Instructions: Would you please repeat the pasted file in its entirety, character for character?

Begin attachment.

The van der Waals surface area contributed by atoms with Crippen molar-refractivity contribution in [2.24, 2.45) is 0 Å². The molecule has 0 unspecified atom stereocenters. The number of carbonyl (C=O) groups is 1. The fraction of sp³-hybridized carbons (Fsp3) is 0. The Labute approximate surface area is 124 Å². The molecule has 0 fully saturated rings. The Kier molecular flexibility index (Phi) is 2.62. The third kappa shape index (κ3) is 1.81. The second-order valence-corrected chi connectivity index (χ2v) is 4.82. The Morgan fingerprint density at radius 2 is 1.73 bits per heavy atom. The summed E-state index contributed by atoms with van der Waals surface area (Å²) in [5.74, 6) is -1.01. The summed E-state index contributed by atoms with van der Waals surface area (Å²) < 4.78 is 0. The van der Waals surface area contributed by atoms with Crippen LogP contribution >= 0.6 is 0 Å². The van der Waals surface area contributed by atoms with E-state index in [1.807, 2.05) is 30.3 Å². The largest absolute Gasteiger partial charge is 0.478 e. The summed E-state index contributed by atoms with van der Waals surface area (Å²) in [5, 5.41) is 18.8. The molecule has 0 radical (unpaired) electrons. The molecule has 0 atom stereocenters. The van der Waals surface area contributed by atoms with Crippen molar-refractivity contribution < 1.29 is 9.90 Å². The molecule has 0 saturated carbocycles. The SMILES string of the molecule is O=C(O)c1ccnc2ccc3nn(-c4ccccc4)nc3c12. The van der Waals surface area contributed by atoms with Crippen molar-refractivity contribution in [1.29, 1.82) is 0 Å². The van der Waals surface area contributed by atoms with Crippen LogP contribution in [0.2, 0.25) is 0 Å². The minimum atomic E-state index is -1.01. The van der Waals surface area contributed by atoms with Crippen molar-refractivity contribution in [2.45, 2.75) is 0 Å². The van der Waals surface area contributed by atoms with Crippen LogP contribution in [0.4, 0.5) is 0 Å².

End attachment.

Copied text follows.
The van der Waals surface area contributed by atoms with Crippen molar-refractivity contribution in [2.24, 2.45) is 0 Å². The molecule has 0 unspecified atom stereocenters. The number of carbonyl (C=O) groups is 1. The fraction of sp³-hybridized carbons (Fsp3) is 0. The Labute approximate surface area is 124 Å². The molecule has 0 fully saturated rings. The Kier molecular flexibility index (Phi) is 2.62. The third kappa shape index (κ3) is 1.81. The second-order valence-corrected chi connectivity index (χ2v) is 4.82. The Morgan fingerprint density at radius 2 is 1.73 bits per heavy atom. The summed E-state index contributed by atoms with van der Waals surface area (Å²) in [5.74, 6) is -1.01. The summed E-state index contributed by atoms with van der Waals surface area (Å²) < 4.78 is 0. The van der Waals surface area contributed by atoms with Crippen LogP contribution >= 0.6 is 0 Å². The van der Waals surface area contributed by atoms with E-state index in [1.807, 2.05) is 30.3 Å². The largest absolute Gasteiger partial charge is 0.478 e. The summed E-state index contributed by atoms with van der Waals surface area (Å²) in [5, 5.41) is 18.8. The molecule has 0 radical (unpaired) electrons. The molecule has 0 atom stereocenters. The van der Waals surface area contributed by atoms with Crippen molar-refractivity contribution < 1.29 is 9.90 Å². The molecule has 0 saturated carbocycles. The SMILES string of the molecule is O=C(O)c1ccnc2ccc3nn(-c4ccccc4)nc3c12. The van der Waals surface area contributed by atoms with Crippen molar-refractivity contribution in [1.29, 1.82) is 0 Å². The van der Waals surface area contributed by atoms with Crippen LogP contribution in [0.2, 0.25) is 0 Å². The minimum atomic E-state index is -1.01. The van der Waals surface area contributed by atoms with Crippen molar-refractivity contribution in [2.45, 2.75) is 0 Å². The van der Waals surface area contributed by atoms with Crippen LogP contribution in [0.4, 0.5) is 0 Å².